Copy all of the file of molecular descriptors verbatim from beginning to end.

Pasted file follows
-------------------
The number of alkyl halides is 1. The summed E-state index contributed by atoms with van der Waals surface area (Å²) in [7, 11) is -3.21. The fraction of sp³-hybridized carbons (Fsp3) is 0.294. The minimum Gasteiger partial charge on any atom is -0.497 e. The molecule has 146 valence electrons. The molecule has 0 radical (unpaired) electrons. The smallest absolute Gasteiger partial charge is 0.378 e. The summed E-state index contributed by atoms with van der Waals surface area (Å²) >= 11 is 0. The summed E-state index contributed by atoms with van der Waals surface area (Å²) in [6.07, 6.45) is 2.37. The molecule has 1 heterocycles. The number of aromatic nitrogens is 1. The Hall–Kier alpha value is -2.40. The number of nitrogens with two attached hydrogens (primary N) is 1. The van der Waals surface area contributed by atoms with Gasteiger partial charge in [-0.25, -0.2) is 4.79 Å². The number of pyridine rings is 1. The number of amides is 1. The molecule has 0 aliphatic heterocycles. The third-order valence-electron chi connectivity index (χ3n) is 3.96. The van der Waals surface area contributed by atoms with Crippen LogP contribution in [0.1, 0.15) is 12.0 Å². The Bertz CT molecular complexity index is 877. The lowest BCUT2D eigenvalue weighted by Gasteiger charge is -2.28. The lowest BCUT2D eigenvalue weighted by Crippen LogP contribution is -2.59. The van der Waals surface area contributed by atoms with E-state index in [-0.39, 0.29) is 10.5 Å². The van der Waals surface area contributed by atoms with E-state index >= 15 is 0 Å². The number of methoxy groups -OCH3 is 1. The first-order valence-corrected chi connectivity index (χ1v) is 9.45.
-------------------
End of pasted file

The number of alkyl halides is 1. The summed E-state index contributed by atoms with van der Waals surface area (Å²) in [7, 11) is -3.21. The fraction of sp³-hybridized carbons (Fsp3) is 0.294. The minimum Gasteiger partial charge on any atom is -0.497 e. The molecule has 146 valence electrons. The molecule has 0 radical (unpaired) electrons. The smallest absolute Gasteiger partial charge is 0.378 e. The summed E-state index contributed by atoms with van der Waals surface area (Å²) >= 11 is 0. The summed E-state index contributed by atoms with van der Waals surface area (Å²) in [6.07, 6.45) is 2.37. The molecule has 1 heterocycles. The number of aromatic nitrogens is 1. The Hall–Kier alpha value is -2.40. The number of nitrogens with two attached hydrogens (primary N) is 1. The van der Waals surface area contributed by atoms with Gasteiger partial charge in [-0.25, -0.2) is 4.79 Å². The number of pyridine rings is 1. The number of amides is 1. The molecule has 0 aliphatic heterocycles. The third-order valence-electron chi connectivity index (χ3n) is 3.96. The van der Waals surface area contributed by atoms with Crippen LogP contribution in [0.1, 0.15) is 12.0 Å². The Bertz CT molecular complexity index is 877. The lowest BCUT2D eigenvalue weighted by Gasteiger charge is -2.28. The lowest BCUT2D eigenvalue weighted by Crippen LogP contribution is -2.59. The van der Waals surface area contributed by atoms with E-state index in [-0.39, 0.29) is 10.5 Å². The van der Waals surface area contributed by atoms with E-state index >= 15 is 0 Å². The number of methoxy groups -OCH3 is 1. The first-order valence-corrected chi connectivity index (χ1v) is 9.45.